Last Wednesday, on the 9th of January, a small group of supporters gathered outside Taylor House in central London to show support for Serigne Tacko Mbengue. ‘Tacko’, as he is called by his peers, is a 26-year-old student at Newham College who, for the last four and a half years, has been fighting to stay in the UK in order to avoid violence and persecution in his home country of Senegal.
According to Tacko’s lawyer, Hani Zubedei, there is documentary evidence affirming the marked danger Tacko faces in Senegal: his case includes ‘credible witnesses and a medical record that shows he was tortured’. Further, an incident which took place ‘shortly before Christmas’, in London, suggests that Tacko is indeed in need of protection as ‘a group of Senegalese men’ harassed and attacked the student.
I am not an employee of the UK Home Office, nor am I an immigrations expert. Nevertheless, the facts I have illuminated thus far seem to me to be more than sufficient for an effective case of asylum to be established. Of course, because it is the case that my opinion does not matter in Tacko’s fight, I must report that the UK Home Office disagrees entirely with my analysis of the situation.
What is it about Tacko that puts him at such risk in Senegal? And what it is that has given the UK Home Office such great reservations that even medical records indicating torture are not enough to inspire them to protect this man’s human rights? Serigne Tacko Mbengue is gay.
When Tacko Mbengue reached these shores in 2008—after years of personal tragedy and persecution in his home country—he was arrested at Gatwick airport and detained for two years; events for which Tacko was never given a full explanation. Upon his release, Tacko enrolled at Newham College and began actively campaigning with the National Union of Students as a member of the Black Students’ Campaign Committee and as a member of the LGBT Committee.
Despite his activism within LGBT communities, and the known threats for homosexuals in Senegal, the UK Home Office has nevertheless persisted in denying Tacko legal rights to stay and live in the UK because they ‘[doubt] him on credibility grounds’. They have even gone so far, in his most recent hearings, to demand that he prove he is gay.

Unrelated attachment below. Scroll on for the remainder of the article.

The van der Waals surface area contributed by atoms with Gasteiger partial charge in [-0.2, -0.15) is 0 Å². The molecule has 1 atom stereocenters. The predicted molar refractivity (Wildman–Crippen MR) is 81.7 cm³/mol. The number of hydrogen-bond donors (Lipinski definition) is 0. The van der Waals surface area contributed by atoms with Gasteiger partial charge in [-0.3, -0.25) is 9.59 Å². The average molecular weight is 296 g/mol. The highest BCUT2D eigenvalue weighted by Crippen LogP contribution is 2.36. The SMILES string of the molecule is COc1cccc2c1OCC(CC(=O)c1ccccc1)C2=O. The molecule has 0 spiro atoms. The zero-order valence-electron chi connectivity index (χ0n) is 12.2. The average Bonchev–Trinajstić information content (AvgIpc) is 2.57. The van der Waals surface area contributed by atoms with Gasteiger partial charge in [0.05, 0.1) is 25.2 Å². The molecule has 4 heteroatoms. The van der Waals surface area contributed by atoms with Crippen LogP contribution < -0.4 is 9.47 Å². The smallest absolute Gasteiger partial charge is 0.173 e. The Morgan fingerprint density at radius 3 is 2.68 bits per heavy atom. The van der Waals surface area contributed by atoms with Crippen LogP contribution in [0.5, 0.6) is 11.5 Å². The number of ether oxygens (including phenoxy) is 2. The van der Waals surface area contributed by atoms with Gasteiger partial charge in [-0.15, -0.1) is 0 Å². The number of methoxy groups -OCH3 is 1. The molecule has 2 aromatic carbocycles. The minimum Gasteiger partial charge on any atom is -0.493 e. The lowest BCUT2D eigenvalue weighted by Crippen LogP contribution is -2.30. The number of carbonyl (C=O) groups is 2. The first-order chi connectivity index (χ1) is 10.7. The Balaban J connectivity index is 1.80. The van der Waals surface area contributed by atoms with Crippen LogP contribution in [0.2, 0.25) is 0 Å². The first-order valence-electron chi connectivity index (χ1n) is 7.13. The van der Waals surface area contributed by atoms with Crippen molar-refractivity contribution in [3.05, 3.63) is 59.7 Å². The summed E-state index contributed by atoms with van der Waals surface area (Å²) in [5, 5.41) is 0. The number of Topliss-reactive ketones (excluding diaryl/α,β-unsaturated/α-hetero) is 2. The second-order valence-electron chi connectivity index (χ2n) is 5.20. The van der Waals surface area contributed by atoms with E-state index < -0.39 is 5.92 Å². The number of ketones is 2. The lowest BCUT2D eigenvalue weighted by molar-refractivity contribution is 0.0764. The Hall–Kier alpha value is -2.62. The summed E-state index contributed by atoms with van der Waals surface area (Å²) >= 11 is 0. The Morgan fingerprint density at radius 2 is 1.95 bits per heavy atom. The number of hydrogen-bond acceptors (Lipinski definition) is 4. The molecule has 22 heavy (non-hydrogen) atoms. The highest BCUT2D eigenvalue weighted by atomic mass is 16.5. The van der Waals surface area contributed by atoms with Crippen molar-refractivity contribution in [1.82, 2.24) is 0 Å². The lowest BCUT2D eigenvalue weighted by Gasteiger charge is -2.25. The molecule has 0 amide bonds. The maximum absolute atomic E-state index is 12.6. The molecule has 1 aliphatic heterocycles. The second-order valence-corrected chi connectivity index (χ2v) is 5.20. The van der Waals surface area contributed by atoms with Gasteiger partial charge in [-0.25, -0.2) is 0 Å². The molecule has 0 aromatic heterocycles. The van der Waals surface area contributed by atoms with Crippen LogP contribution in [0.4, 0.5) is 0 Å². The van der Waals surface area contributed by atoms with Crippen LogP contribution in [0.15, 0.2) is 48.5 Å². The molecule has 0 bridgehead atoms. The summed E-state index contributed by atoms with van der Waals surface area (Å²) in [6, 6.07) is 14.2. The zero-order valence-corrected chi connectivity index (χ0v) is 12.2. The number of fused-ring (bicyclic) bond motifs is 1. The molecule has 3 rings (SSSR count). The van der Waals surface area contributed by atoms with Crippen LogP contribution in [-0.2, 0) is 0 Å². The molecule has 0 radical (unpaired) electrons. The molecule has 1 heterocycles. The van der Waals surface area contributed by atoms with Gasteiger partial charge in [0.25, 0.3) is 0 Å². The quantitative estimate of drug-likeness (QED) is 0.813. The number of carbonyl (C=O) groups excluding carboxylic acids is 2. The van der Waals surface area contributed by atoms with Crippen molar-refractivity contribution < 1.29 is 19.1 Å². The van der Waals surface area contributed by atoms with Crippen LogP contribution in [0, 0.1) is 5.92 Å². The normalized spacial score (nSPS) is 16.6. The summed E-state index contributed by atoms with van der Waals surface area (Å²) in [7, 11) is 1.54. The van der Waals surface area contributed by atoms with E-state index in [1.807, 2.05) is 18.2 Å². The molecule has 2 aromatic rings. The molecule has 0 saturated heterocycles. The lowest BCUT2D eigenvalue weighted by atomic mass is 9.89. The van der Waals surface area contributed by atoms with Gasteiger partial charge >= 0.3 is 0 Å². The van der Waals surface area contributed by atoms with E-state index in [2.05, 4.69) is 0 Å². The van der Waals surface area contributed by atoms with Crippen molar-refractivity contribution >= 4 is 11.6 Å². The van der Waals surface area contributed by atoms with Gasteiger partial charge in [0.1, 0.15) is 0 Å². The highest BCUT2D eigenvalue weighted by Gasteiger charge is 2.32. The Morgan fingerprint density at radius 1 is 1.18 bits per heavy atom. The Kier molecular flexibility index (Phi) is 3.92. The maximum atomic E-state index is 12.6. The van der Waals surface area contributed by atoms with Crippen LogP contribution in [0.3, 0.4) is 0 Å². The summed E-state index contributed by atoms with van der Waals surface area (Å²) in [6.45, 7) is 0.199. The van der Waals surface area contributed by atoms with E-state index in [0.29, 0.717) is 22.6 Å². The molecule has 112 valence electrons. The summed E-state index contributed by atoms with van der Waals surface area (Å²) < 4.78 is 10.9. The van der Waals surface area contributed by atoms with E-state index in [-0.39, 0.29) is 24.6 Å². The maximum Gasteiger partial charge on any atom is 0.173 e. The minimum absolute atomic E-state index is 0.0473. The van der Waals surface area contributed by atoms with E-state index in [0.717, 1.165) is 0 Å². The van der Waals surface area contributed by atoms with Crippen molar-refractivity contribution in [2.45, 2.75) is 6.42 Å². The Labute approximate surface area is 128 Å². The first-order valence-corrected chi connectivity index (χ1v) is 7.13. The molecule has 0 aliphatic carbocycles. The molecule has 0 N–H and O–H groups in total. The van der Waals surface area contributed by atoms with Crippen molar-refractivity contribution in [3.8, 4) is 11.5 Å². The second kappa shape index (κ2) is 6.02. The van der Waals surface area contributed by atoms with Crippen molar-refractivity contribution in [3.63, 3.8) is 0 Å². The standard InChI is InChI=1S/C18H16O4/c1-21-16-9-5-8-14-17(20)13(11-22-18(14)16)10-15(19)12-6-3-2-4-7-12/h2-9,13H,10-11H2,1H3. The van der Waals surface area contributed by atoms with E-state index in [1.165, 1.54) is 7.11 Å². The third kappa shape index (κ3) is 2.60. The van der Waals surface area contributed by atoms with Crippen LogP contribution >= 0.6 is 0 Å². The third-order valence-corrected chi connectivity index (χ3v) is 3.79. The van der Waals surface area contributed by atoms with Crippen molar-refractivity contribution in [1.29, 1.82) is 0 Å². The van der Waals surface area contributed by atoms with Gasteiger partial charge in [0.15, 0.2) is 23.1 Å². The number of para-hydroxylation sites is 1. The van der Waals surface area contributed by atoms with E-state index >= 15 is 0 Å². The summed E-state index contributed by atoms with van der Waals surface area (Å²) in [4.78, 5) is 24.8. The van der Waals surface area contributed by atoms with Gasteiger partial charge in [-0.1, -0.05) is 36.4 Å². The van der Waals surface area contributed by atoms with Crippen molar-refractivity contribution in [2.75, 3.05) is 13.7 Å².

The mind absolutely reels at the prospect of having to ‘prove’ something like sexuality, but I’ll come back to that. First, what I want to know is how an office as established, well-resourced and as globally-connected as the UK Home Office can be so shamefully and willfully blind to the violence surrounding homosexuality in Senegal.
According to The Huffington Post (yes, even HuffPo got the picture on this one), in Senegal, ‘homosexual acts are illegal and carry a punishment of up to five years in jail. There is also no legal protection for those who are discriminated against due to their sexual orientation’. In The Guardian, Tacko described the dangers inherent in his potential deportation: ‘I’m a very outspoken gay man. I’m not going back to Senegal. If I do, I will be a dead body’.
How is that not reason enough to grant this man asylum? Even if the UK Home Office doesn’t believe that Tacko is actually gay, he has openly proclaimed himself as such and would surely suffer the repercussions. In fact, he already has! Apparently, Tacko’s own proclamations about his sexual orientation were more than enough ‘proof’ for a group of Senegalese men in London who brutally attacked the campaigner. As volunteer Antonia Bright demanded, ‘If he can be attacked in Britain, then how can he be safe in Senegal’? Surely it is entirely irrelevant whether Tacko is ‘legitimately’ gay!
And speaking of which, what the hell does it mean to ‘prove’ one is gay, anyway? Fellow members of the NUS shared their outrage at the demands of the Home Office by tweeting questions like, ‘How does one “prove” their sexuality during an assylum hearing?’ [sic]. Aaron Kiely, black students' officer at the NUS, tweeted, ‘I don't even want to try and fathom what they would class as evidence..!’.
Indeed, one wonders what counts as ‘proof’ in the eyes of the Home Office. Is there a legal document outlining what specifically counts as legitimate evidence of homosexuality? Raunchy pictures are a grey area, but fellatio in the courtroom is a gold standard. WTH.
Aside from the sheer insanity of these demands, the UK Home Office has also revealed deeply embedded, systematic bigotry by asking Tacko for proof of his sexual orientation. In asking for one man to ‘prove’ he is gay, the Home Office has implied that ‘gay’ is visible, definable, recognizable, singular. They are relying on assumptions that they, as ‘normative, heterosexuals’, will be able to ‘diagnose’ the presence of homosexuality in Tacko Mbengue because ‘to be gay’ is a static condition which manifests in limp wrists and swaying hips.
Human sexuality is terrifically complex, spectral, polysemous, dynamic and contingent. And the ways in which people identify themselves—as Gay, Straight, Lesbian, Asexual—cannot be entirely deconstructed nor ‘evaluated’ by singular actions, sexual or otherwise.
The (willful) ignorance of the UK Home Office regarding this case matters not only because it reveals the ways in which British governmental institutions still define ‘normal’ or ‘credible’ as heterosexual (and white), but also because these kinds of dangerously embedded assumptions may be costing people their lives.
To show support for Tacko Mbengue, you can tweet a message using the hashtag #TackoMustStay. His next hearing is set for 5 March.